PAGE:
GARDENA, Calif. — Living through a pandemic can wreak havoc on your mental health, but Sunflower Farms owner Wendy Akiyama says help can be found right in your own backyard. After all, there’s nothing like a basket full of flowers to relax your body and mind.

To her, happiness is digging in the dirt with her hands.

“People are just dying to have something to grow,” said Akiyama. “They want to be connected to the Earth again. Just flowers, vegetables, indoor plants, trees, shrubs are all going and all of the necessary soil amendments and fertilizers are flying out of here.”

What You Need To Know

  • Edible gardens are the most popular being planted by first-time and lapsed gardeners

  • Wendy Akiyama and her husband Ron were featured in an episode of Tidying Up With Marie Kondo

  • Kathy Kellogg Johnson was inducted in the 2020 Green Industry Hall of Fame

  • Kellogg Garden Products produces organic garden soils and plant fertilizers

Nurseries and garden centers are essential businesses, but for Akiyama, keeping the shelves stocked has presented some unexpected challenges. When residents were first ordered to stay at home, there were concerns of a seed shortage, but now, soil is the hot commodity.
“We were lucky this week to get this shipment in, which is going to be completely gone by the end of week,” said Akiyama. “So every week now we are struggling to keep supplied and that’s been one our greatest challenges because of this resurgence in gardening.”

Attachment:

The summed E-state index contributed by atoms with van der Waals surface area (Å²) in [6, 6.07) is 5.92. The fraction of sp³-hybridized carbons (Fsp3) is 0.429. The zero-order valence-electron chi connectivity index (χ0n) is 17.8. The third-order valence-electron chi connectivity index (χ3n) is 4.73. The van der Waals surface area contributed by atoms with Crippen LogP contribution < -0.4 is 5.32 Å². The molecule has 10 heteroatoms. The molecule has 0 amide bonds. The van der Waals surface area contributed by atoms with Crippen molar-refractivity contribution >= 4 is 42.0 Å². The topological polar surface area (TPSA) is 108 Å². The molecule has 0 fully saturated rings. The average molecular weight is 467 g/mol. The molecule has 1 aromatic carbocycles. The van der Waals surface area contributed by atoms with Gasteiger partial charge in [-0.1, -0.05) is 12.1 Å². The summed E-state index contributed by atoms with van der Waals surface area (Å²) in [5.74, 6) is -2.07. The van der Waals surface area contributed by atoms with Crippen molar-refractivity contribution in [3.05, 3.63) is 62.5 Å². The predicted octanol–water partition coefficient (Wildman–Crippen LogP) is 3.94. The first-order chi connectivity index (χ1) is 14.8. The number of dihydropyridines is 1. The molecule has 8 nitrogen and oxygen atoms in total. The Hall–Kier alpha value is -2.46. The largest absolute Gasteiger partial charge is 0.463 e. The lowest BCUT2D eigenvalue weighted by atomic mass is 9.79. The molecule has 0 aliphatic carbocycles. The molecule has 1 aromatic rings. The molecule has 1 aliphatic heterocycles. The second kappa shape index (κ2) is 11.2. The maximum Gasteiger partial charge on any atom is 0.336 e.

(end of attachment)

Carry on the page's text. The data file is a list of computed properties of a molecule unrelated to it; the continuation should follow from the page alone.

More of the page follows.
With people wary of visiting the grocery store amid the ongoing virus surge, many are choosing to grow their own food for both sustenance and safety. According to a survey conducted by Kellogg Garden Products, Edible gardens are the most popular with many new and returning gardeners and they expect interest to grow next year.

“One of the trends here is a large contingency of first time gardeners,” said Akiyama. “And they are eager to put things into the ground that are easy to grow and they can have success with. So one of things that we teach them is to be successful, you need to have the right soil for the right plant.”

That means raised bed soil for planter boxes, cactus soil for succulents, and natural garden soil for plants and vegetables. Demand has been so high, it’s been increasingly difficult for Akiyama to maintain her inventory and compete against big-box retail. Kathy Kellogg Johnson is Chairman of the Board at Kellogg Garden Products and was recently inducted in the Green Industry Hall of Fame.

“You know during these very uncertain times, gardening is kind of centering,” said Johnson. “We can all go out and bring in beautiful flowers we grow outside. We get our hands in the dirt and it smells so fresh and we’re connected to the Earth. And then we can bring things we grow like food.”
For many, it’s a hobby that’s turned into a passion and a way to enjoy the time we spend at home so Kellogg has been working to make sure mom-and-pop-shops like Akiyama’s have enough soil to supply their customers.

“Most of the customers that we have that visit our garden, come here because it’s therapeutic,” said Akiyama. “They like to walk around the gardens, select something to plant, go home, put it in the ground and watch it grow.”